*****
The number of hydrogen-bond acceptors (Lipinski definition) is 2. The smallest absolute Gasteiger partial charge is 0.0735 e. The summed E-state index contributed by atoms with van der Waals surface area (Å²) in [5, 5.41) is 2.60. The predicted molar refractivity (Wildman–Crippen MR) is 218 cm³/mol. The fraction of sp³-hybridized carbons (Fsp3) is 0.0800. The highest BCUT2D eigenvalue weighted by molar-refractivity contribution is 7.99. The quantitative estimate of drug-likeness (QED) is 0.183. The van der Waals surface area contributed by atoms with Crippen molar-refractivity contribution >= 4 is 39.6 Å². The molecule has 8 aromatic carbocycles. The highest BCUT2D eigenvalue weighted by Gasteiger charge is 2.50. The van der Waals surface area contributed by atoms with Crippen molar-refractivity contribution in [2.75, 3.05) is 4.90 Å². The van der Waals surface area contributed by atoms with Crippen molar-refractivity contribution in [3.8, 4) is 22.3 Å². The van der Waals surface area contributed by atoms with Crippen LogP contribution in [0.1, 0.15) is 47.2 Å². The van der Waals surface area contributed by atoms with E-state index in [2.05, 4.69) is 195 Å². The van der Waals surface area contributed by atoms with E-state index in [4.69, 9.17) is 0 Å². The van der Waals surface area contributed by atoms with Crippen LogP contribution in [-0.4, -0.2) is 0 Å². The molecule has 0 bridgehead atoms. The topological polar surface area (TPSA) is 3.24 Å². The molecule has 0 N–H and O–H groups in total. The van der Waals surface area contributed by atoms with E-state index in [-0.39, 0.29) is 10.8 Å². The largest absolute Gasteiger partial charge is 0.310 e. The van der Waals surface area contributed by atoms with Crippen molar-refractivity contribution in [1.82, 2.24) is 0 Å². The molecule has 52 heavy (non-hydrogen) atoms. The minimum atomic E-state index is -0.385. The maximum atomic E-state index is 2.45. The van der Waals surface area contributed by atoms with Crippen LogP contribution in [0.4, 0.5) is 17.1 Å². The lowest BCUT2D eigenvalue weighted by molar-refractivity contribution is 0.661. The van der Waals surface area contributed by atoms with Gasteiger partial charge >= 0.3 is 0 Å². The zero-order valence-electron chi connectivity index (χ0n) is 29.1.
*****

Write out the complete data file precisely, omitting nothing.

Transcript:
The number of hydrogen-bond acceptors (Lipinski definition) is 2. The smallest absolute Gasteiger partial charge is 0.0735 e. The summed E-state index contributed by atoms with van der Waals surface area (Å²) in [5, 5.41) is 2.60. The predicted molar refractivity (Wildman–Crippen MR) is 218 cm³/mol. The fraction of sp³-hybridized carbons (Fsp3) is 0.0800. The highest BCUT2D eigenvalue weighted by molar-refractivity contribution is 7.99. The quantitative estimate of drug-likeness (QED) is 0.183. The van der Waals surface area contributed by atoms with Crippen molar-refractivity contribution >= 4 is 39.6 Å². The molecule has 8 aromatic carbocycles. The highest BCUT2D eigenvalue weighted by Gasteiger charge is 2.50. The van der Waals surface area contributed by atoms with Crippen molar-refractivity contribution in [2.75, 3.05) is 4.90 Å². The van der Waals surface area contributed by atoms with Crippen molar-refractivity contribution in [3.8, 4) is 22.3 Å². The van der Waals surface area contributed by atoms with Crippen LogP contribution in [0.1, 0.15) is 47.2 Å². The van der Waals surface area contributed by atoms with E-state index in [2.05, 4.69) is 195 Å². The van der Waals surface area contributed by atoms with E-state index in [4.69, 9.17) is 0 Å². The van der Waals surface area contributed by atoms with Crippen LogP contribution in [-0.4, -0.2) is 0 Å². The molecule has 0 bridgehead atoms. The topological polar surface area (TPSA) is 3.24 Å². The molecule has 0 N–H and O–H groups in total. The van der Waals surface area contributed by atoms with E-state index in [-0.39, 0.29) is 10.8 Å². The largest absolute Gasteiger partial charge is 0.310 e. The van der Waals surface area contributed by atoms with Crippen molar-refractivity contribution in [1.82, 2.24) is 0 Å². The molecule has 52 heavy (non-hydrogen) atoms. The minimum atomic E-state index is -0.385. The maximum atomic E-state index is 2.45. The van der Waals surface area contributed by atoms with Crippen LogP contribution in [0.4, 0.5) is 17.1 Å². The lowest BCUT2D eigenvalue weighted by molar-refractivity contribution is 0.661. The van der Waals surface area contributed by atoms with Gasteiger partial charge >= 0.3 is 0 Å². The zero-order valence-electron chi connectivity index (χ0n) is 29.1.